An amendment to association governing documents adopted by the requisite number of association members that prohibits rental of units is valid if it is reasonable, a New Jersey appellate court has held. In Cape May HarborVillage and Yacht Club, Inc. v. Sbraga, the Appellate Division of Superior Court rejected the homeowner’s argument that since leases were permitted when she bought her home, the members could not amend the declaration to prevent her from leasing. The court concluded that because the community’s declaration stated that homes were subject to the declaration and any amendments, the amendment would apply to an objecting owner provided it is substantively valid. Agreeing with an earlier Appellate Division holding, Mulligan v. Panther Valley Property Owners Association, 337 N.J. Super. 293 (App. Div. 2003), and the trial court’s determination, the court applied the reasonableness standard to decide if the amendment was valid. Noting that the reasonableness standard is fact dependent, the court concluded that based on the facts in this case, the members had a reasonable basis for adopting the amendment. Therefore, all homeowners were bound.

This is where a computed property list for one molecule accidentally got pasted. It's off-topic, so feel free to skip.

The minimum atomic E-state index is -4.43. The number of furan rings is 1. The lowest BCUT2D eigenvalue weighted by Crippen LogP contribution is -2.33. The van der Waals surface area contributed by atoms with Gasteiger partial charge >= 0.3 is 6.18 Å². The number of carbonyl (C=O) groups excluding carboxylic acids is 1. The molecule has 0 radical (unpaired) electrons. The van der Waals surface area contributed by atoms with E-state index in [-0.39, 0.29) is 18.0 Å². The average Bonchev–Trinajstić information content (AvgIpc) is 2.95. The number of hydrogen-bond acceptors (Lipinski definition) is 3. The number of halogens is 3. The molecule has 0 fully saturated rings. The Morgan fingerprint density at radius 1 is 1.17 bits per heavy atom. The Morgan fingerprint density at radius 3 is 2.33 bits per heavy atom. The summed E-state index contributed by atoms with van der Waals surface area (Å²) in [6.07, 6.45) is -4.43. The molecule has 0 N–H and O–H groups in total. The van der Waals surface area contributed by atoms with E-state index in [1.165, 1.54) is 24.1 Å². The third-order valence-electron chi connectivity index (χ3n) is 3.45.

You can read the court’s decision here.
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